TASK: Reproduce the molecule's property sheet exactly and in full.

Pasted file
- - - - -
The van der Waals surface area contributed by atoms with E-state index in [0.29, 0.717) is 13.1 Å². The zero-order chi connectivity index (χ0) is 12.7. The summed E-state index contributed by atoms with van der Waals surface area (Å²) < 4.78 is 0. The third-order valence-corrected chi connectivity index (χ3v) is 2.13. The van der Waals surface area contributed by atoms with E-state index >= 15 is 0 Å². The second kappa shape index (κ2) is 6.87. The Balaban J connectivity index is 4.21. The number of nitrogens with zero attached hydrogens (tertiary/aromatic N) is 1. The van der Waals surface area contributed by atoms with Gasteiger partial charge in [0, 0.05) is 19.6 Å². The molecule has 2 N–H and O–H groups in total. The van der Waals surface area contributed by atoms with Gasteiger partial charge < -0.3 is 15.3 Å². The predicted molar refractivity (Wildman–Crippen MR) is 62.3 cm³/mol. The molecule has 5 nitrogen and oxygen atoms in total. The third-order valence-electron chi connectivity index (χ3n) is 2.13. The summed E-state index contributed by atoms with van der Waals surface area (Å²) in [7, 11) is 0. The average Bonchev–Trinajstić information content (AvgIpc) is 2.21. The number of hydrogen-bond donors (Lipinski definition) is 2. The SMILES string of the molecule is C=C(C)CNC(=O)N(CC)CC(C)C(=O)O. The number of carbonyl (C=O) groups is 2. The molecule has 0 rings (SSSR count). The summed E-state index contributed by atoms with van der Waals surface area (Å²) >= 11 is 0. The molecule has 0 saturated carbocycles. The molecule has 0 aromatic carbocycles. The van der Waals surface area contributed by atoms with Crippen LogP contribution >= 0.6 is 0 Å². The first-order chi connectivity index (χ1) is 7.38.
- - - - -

The van der Waals surface area contributed by atoms with E-state index in [0.29, 0.717) is 13.1 Å². The zero-order chi connectivity index (χ0) is 12.7. The summed E-state index contributed by atoms with van der Waals surface area (Å²) < 4.78 is 0. The third-order valence-corrected chi connectivity index (χ3v) is 2.13. The van der Waals surface area contributed by atoms with E-state index >= 15 is 0 Å². The second kappa shape index (κ2) is 6.87. The Balaban J connectivity index is 4.21. The number of nitrogens with zero attached hydrogens (tertiary/aromatic N) is 1. The van der Waals surface area contributed by atoms with Gasteiger partial charge in [0, 0.05) is 19.6 Å². The molecule has 2 N–H and O–H groups in total. The van der Waals surface area contributed by atoms with Gasteiger partial charge < -0.3 is 15.3 Å². The predicted molar refractivity (Wildman–Crippen MR) is 62.3 cm³/mol. The molecule has 5 nitrogen and oxygen atoms in total. The third-order valence-electron chi connectivity index (χ3n) is 2.13. The summed E-state index contributed by atoms with van der Waals surface area (Å²) in [7, 11) is 0. The average Bonchev–Trinajstić information content (AvgIpc) is 2.21. The number of hydrogen-bond donors (Lipinski definition) is 2. The SMILES string of the molecule is C=C(C)CNC(=O)N(CC)CC(C)C(=O)O. The number of carbonyl (C=O) groups is 2. The molecule has 0 rings (SSSR count). The summed E-state index contributed by atoms with van der Waals surface area (Å²) >= 11 is 0. The molecule has 0 saturated carbocycles. The molecule has 0 aromatic carbocycles. The van der Waals surface area contributed by atoms with Crippen LogP contribution >= 0.6 is 0 Å². The first-order chi connectivity index (χ1) is 7.38.